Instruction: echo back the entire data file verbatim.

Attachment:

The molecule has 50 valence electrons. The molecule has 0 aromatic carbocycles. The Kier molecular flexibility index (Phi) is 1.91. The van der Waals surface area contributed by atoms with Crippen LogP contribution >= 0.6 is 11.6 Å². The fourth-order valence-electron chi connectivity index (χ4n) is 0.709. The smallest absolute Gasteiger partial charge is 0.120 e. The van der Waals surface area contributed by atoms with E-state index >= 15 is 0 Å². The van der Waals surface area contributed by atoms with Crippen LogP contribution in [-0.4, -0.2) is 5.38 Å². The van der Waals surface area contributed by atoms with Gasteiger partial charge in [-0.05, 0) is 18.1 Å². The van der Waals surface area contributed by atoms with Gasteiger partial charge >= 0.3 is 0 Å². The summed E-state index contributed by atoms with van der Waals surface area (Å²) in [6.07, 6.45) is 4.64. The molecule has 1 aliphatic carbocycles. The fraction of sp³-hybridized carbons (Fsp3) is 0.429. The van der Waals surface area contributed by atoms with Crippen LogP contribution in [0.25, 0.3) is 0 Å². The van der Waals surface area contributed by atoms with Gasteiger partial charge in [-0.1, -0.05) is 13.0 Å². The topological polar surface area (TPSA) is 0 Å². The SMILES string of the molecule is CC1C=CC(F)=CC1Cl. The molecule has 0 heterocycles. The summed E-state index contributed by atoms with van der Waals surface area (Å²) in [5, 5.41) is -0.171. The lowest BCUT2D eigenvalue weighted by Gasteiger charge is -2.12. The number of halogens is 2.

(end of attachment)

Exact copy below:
The molecule has 50 valence electrons. The molecule has 0 aromatic carbocycles. The Kier molecular flexibility index (Phi) is 1.91. The van der Waals surface area contributed by atoms with Crippen LogP contribution >= 0.6 is 11.6 Å². The fourth-order valence-electron chi connectivity index (χ4n) is 0.709. The smallest absolute Gasteiger partial charge is 0.120 e. The van der Waals surface area contributed by atoms with E-state index >= 15 is 0 Å². The van der Waals surface area contributed by atoms with Crippen LogP contribution in [-0.4, -0.2) is 5.38 Å². The van der Waals surface area contributed by atoms with Gasteiger partial charge in [-0.05, 0) is 18.1 Å². The van der Waals surface area contributed by atoms with Gasteiger partial charge >= 0.3 is 0 Å². The summed E-state index contributed by atoms with van der Waals surface area (Å²) in [6.07, 6.45) is 4.64. The molecule has 1 aliphatic carbocycles. The fraction of sp³-hybridized carbons (Fsp3) is 0.429. The van der Waals surface area contributed by atoms with Crippen LogP contribution in [0.25, 0.3) is 0 Å². The van der Waals surface area contributed by atoms with Gasteiger partial charge in [-0.1, -0.05) is 13.0 Å². The topological polar surface area (TPSA) is 0 Å². The SMILES string of the molecule is CC1C=CC(F)=CC1Cl. The molecule has 0 heterocycles. The summed E-state index contributed by atoms with van der Waals surface area (Å²) in [5, 5.41) is -0.171. The lowest BCUT2D eigenvalue weighted by Gasteiger charge is -2.12. The number of halogens is 2.